Thursday, November 01, 2007

Happy Inauguration, New President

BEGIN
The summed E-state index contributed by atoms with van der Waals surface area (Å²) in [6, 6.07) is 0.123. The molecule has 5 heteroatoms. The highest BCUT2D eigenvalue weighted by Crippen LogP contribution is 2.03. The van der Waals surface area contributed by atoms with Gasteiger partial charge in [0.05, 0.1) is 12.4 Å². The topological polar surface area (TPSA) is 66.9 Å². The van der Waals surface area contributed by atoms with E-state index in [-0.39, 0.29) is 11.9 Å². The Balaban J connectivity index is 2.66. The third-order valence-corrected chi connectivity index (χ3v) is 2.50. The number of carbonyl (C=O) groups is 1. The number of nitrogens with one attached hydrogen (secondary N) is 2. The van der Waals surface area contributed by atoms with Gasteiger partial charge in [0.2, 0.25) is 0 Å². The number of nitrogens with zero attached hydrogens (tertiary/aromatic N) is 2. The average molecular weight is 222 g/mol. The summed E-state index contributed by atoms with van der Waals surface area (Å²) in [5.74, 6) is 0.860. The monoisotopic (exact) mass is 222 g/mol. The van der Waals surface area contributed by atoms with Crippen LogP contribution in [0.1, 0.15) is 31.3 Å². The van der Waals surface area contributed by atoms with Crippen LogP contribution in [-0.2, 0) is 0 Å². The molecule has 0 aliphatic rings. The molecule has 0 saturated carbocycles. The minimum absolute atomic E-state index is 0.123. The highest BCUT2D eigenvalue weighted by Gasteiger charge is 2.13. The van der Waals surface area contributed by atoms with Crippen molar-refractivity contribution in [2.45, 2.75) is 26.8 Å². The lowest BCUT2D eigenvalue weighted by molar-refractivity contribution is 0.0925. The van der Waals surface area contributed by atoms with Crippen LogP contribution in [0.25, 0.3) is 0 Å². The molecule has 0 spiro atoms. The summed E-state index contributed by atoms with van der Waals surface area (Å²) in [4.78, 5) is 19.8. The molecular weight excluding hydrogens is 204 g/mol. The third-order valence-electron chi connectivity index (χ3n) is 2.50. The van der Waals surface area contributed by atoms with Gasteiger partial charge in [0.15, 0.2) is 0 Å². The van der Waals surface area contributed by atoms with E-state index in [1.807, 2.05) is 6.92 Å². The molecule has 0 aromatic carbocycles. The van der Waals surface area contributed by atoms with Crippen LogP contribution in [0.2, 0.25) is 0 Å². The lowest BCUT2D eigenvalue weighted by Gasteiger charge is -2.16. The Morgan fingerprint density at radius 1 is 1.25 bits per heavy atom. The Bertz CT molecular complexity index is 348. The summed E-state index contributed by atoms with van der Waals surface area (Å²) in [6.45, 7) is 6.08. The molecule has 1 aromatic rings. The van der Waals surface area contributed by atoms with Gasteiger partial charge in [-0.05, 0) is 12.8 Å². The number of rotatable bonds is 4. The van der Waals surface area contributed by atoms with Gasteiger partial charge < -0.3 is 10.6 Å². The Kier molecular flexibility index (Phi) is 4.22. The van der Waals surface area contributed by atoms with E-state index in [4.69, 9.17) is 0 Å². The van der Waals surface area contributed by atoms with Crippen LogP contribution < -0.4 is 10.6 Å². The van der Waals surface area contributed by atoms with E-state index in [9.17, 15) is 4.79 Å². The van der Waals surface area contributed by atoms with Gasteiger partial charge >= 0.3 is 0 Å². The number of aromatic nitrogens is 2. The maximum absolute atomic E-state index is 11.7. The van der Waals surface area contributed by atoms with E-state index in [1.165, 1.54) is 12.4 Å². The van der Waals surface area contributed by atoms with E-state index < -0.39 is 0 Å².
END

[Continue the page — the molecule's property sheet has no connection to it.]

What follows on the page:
Tomorrow New President will be inaugurated. Oddly, although I have been at Zenith University for 16 years, and have "served under" (ahem) four Presidents, this is my first inauguration. When I first arrived at Zenith as a teeny-weeny untenured Radical, a mood of gloom had already settled over our campus. Our Methodist architecture can tend to give the impression of gloom anyway, even when we are not feeling gloomy. But this particular gloom had descended because the Bald President, at his inauguration the previous year, had said, "Let's not kid ourselves. This isn't a university. This is a college," or some such thing. Now, since he had come from Railroad Magnate U., one might assume he was simply being descriptive when he looked around and saw six brick buildings, fifty wood frame houses, some newly built concrete bunkers and a few hideous Bauhaus glass boxes and thought he saw a little liberal arts college, not a mighty university. It may be that he is one of the few college presidents to have been booed at his own inauguration. At any rate, after the students bombed him and he was ridden out of town on a Coke bottle, no one has ever made that mistake again.